But if the Cavaliers pack their defense and take it north of the border this time, they should close out the series.

LeBron James was dunking all over the Raptors (VIDEO)

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With their defense creating turnovers to get breaks — and the Raptors’ defense just breaking down — the Cavaliers put on a dunking exhibition against Toronto Wednesday.

LeBron James led the way, with 23 points and plenty of dunks. Here is another.

To change things up, here is an and-1.

Cavaliers retake series lead at home with rout of Raptors

CLEVELAND, OH - MAY 25:  LeBron James #23 of the Cleveland Cavaliers drives to the basket in the second quarter against the Toronto Raptors in game five of the Eastern Conference Finals during the 2016 NBA Playoffs at Quicken Loans Arena on May 25, 2016 in Cleveland, Ohio. NOTE TO USER: User expressly acknowledges and agrees that, by downloading and or using this photograph, User is consenting to the terms and conditions of the Getty Images License Agreement.  (Photo by Jason Miller/Getty Images)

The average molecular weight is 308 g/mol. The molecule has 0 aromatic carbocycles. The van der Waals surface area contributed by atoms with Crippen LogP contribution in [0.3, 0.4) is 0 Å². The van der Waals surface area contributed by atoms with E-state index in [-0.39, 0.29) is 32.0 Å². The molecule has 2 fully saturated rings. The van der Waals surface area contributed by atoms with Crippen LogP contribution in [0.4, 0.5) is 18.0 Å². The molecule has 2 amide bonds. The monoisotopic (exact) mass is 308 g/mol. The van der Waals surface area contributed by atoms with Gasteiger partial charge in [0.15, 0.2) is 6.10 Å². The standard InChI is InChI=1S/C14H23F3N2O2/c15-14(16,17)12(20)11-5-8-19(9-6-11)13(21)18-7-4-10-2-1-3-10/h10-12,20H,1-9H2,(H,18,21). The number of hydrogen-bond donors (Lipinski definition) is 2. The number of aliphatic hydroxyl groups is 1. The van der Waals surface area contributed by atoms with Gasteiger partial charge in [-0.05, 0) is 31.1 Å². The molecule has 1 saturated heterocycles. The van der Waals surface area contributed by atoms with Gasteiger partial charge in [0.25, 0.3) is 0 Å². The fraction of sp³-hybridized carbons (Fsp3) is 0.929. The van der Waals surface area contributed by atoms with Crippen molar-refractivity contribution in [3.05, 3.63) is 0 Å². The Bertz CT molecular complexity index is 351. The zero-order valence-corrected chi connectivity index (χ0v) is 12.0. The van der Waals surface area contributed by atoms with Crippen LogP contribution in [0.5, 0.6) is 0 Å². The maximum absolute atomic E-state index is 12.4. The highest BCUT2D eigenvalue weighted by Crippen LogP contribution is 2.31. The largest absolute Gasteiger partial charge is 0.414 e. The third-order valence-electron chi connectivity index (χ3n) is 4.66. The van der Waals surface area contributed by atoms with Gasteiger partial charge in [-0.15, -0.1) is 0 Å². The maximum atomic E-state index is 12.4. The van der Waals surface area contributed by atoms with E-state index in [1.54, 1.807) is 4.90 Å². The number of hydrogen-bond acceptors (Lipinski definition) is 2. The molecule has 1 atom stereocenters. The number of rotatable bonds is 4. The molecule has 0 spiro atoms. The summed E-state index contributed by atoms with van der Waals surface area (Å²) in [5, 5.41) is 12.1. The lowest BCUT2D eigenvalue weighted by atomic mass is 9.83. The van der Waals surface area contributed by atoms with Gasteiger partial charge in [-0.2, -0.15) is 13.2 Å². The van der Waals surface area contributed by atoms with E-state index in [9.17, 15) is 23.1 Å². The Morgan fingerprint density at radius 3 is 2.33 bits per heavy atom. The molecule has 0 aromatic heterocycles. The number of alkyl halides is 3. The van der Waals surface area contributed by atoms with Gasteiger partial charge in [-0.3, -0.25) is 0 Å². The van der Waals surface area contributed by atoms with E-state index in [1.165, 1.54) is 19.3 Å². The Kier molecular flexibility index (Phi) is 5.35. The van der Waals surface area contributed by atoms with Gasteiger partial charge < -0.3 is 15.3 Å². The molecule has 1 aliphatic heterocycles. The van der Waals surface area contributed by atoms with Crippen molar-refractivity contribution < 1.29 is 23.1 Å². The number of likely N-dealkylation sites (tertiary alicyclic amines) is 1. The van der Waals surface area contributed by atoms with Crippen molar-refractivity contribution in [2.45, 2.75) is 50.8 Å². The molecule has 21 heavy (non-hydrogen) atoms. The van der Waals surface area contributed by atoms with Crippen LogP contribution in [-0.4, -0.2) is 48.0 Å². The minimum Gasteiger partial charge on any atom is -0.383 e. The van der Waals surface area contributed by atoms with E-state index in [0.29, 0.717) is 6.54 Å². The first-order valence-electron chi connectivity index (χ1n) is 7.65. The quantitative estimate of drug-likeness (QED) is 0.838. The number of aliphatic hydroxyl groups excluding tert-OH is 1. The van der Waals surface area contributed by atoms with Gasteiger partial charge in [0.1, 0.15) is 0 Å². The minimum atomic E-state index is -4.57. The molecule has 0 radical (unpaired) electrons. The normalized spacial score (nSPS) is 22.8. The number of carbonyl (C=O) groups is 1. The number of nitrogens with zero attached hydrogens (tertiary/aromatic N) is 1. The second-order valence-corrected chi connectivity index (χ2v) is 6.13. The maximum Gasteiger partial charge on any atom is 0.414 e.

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The Eastern Conference Finals have been all about the comforts of home. Through five games between the Cleveland Cavaliers and Toronto Raptors, the home team has come out on top convincingly every time. Wednesday’s Game 5 was no different, with the Cavs destroying the Raptors, 116-78 to take a 3-2 series lead.

After a pair of awful games in Toronto, Kevin Love and Kyrie Irving stepped up at home to score 25 and 23 points, respectively, to go along with 23 from LeBron James. The big production from their stars was enough to keep the Raptors at bay — the only other Cavs player to score in double figures was Richard Jefferson, who had 11 points, but it didn’t matter.

On the other side, after coming up huge at home in Games 3 and 4, Kyle Lowry and DeMar DeRozan combined to shoot 7-for-20 from the field Wednesday, and nobody else did much to pick up the slack. After not trailing by 30 at a half at any point this season, Toronto trailed by 31 at halftime, and the lead ballooned to 100-60 at the end of the third quarter. From the beginning, this game was one-sided.